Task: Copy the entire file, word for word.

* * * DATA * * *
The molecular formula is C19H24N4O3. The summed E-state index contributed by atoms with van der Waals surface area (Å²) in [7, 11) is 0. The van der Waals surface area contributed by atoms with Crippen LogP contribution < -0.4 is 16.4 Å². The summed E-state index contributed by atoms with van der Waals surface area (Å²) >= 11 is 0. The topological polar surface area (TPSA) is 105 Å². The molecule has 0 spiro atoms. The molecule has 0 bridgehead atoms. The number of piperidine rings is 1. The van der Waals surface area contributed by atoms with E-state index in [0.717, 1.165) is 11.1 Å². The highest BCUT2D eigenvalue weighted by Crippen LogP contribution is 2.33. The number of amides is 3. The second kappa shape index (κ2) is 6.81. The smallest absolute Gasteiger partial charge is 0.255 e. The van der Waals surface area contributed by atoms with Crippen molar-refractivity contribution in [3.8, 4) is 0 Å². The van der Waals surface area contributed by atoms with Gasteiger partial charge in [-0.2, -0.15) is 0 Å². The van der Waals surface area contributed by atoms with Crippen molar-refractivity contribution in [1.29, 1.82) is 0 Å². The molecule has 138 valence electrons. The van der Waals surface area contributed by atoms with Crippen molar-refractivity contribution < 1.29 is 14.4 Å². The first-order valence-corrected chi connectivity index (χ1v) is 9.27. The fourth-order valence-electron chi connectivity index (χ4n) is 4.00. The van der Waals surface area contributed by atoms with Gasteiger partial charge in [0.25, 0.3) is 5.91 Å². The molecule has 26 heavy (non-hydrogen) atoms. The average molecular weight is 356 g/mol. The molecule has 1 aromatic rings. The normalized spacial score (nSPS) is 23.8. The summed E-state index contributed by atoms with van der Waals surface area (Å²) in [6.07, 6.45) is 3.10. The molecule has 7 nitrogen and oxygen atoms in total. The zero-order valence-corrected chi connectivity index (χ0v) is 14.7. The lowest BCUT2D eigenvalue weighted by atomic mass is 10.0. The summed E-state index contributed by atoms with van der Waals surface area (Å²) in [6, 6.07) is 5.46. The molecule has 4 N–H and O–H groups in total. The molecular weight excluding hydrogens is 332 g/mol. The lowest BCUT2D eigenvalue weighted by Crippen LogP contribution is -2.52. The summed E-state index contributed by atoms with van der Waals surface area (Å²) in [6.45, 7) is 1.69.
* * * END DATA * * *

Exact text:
The molecular formula is C19H24N4O3. The summed E-state index contributed by atoms with van der Waals surface area (Å²) in [7, 11) is 0. The van der Waals surface area contributed by atoms with Crippen LogP contribution < -0.4 is 16.4 Å². The summed E-state index contributed by atoms with van der Waals surface area (Å²) >= 11 is 0. The topological polar surface area (TPSA) is 105 Å². The molecule has 0 spiro atoms. The molecule has 0 bridgehead atoms. The number of piperidine rings is 1. The van der Waals surface area contributed by atoms with E-state index in [0.717, 1.165) is 11.1 Å². The highest BCUT2D eigenvalue weighted by Crippen LogP contribution is 2.33. The number of amides is 3. The second kappa shape index (κ2) is 6.81. The smallest absolute Gasteiger partial charge is 0.255 e. The van der Waals surface area contributed by atoms with Crippen molar-refractivity contribution in [3.8, 4) is 0 Å². The van der Waals surface area contributed by atoms with Gasteiger partial charge in [-0.2, -0.15) is 0 Å². The van der Waals surface area contributed by atoms with Crippen molar-refractivity contribution in [1.29, 1.82) is 0 Å². The molecule has 138 valence electrons. The van der Waals surface area contributed by atoms with Crippen molar-refractivity contribution < 1.29 is 14.4 Å². The first-order valence-corrected chi connectivity index (χ1v) is 9.27. The fourth-order valence-electron chi connectivity index (χ4n) is 4.00. The van der Waals surface area contributed by atoms with Gasteiger partial charge in [0.25, 0.3) is 5.91 Å². The molecule has 26 heavy (non-hydrogen) atoms. The average molecular weight is 356 g/mol. The molecule has 1 aromatic rings. The normalized spacial score (nSPS) is 23.8. The summed E-state index contributed by atoms with van der Waals surface area (Å²) in [6.07, 6.45) is 3.10. The molecule has 7 nitrogen and oxygen atoms in total. The zero-order valence-corrected chi connectivity index (χ0v) is 14.7. The lowest BCUT2D eigenvalue weighted by atomic mass is 10.0. The summed E-state index contributed by atoms with van der Waals surface area (Å²) in [6, 6.07) is 5.46. The molecule has 4 N–H and O–H groups in total. The molecular weight excluding hydrogens is 332 g/mol. The lowest BCUT2D eigenvalue weighted by Crippen LogP contribution is -2.52. The summed E-state index contributed by atoms with van der Waals surface area (Å²) in [6.45, 7) is 1.69.